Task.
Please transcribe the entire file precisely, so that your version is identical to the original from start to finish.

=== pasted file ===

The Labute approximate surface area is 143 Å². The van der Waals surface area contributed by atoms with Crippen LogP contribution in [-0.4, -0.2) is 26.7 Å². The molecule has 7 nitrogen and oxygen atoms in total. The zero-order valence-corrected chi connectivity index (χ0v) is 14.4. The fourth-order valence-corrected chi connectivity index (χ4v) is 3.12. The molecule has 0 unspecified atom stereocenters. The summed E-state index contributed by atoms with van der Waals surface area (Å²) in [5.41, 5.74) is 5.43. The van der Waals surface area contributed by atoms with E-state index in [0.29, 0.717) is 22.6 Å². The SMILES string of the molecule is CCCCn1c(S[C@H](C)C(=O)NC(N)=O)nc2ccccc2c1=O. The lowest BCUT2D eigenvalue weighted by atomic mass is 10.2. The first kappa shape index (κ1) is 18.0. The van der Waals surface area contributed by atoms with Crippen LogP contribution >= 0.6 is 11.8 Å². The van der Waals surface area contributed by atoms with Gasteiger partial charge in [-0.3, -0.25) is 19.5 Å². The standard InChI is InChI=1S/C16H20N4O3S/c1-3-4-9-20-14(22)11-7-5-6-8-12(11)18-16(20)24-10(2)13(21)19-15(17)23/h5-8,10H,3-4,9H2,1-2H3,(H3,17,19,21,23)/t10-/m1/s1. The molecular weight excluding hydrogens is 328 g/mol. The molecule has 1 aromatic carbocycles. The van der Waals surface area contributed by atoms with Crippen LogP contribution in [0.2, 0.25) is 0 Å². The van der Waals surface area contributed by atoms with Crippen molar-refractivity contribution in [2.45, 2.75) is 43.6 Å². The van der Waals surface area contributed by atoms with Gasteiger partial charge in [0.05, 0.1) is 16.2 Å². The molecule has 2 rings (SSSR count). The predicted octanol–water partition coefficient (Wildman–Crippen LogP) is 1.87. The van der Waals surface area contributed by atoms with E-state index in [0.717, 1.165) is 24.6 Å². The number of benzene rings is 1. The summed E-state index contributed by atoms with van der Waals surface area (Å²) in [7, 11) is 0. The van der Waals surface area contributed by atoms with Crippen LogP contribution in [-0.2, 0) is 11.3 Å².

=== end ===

The Labute approximate surface area is 143 Å². The van der Waals surface area contributed by atoms with Crippen LogP contribution in [-0.4, -0.2) is 26.7 Å². The molecule has 7 nitrogen and oxygen atoms in total. The zero-order valence-corrected chi connectivity index (χ0v) is 14.4. The fourth-order valence-corrected chi connectivity index (χ4v) is 3.12. The molecule has 0 unspecified atom stereocenters. The summed E-state index contributed by atoms with van der Waals surface area (Å²) in [5.41, 5.74) is 5.43. The van der Waals surface area contributed by atoms with E-state index in [0.29, 0.717) is 22.6 Å². The SMILES string of the molecule is CCCCn1c(S[C@H](C)C(=O)NC(N)=O)nc2ccccc2c1=O. The lowest BCUT2D eigenvalue weighted by atomic mass is 10.2. The first kappa shape index (κ1) is 18.0. The van der Waals surface area contributed by atoms with Crippen LogP contribution >= 0.6 is 11.8 Å². The van der Waals surface area contributed by atoms with Gasteiger partial charge in [-0.3, -0.25) is 19.5 Å². The standard InChI is InChI=1S/C16H20N4O3S/c1-3-4-9-20-14(22)11-7-5-6-8-12(11)18-16(20)24-10(2)13(21)19-15(17)23/h5-8,10H,3-4,9H2,1-2H3,(H3,17,19,21,23)/t10-/m1/s1. The molecular weight excluding hydrogens is 328 g/mol. The molecule has 1 aromatic carbocycles. The van der Waals surface area contributed by atoms with Crippen LogP contribution in [0.2, 0.25) is 0 Å². The van der Waals surface area contributed by atoms with Crippen molar-refractivity contribution in [2.45, 2.75) is 43.6 Å². The van der Waals surface area contributed by atoms with Gasteiger partial charge in [0.05, 0.1) is 16.2 Å². The molecule has 2 rings (SSSR count). The predicted octanol–water partition coefficient (Wildman–Crippen LogP) is 1.87. The van der Waals surface area contributed by atoms with E-state index in [0.717, 1.165) is 24.6 Å². The number of benzene rings is 1. The summed E-state index contributed by atoms with van der Waals surface area (Å²) in [7, 11) is 0. The van der Waals surface area contributed by atoms with Crippen LogP contribution in [-0.2, 0) is 11.3 Å².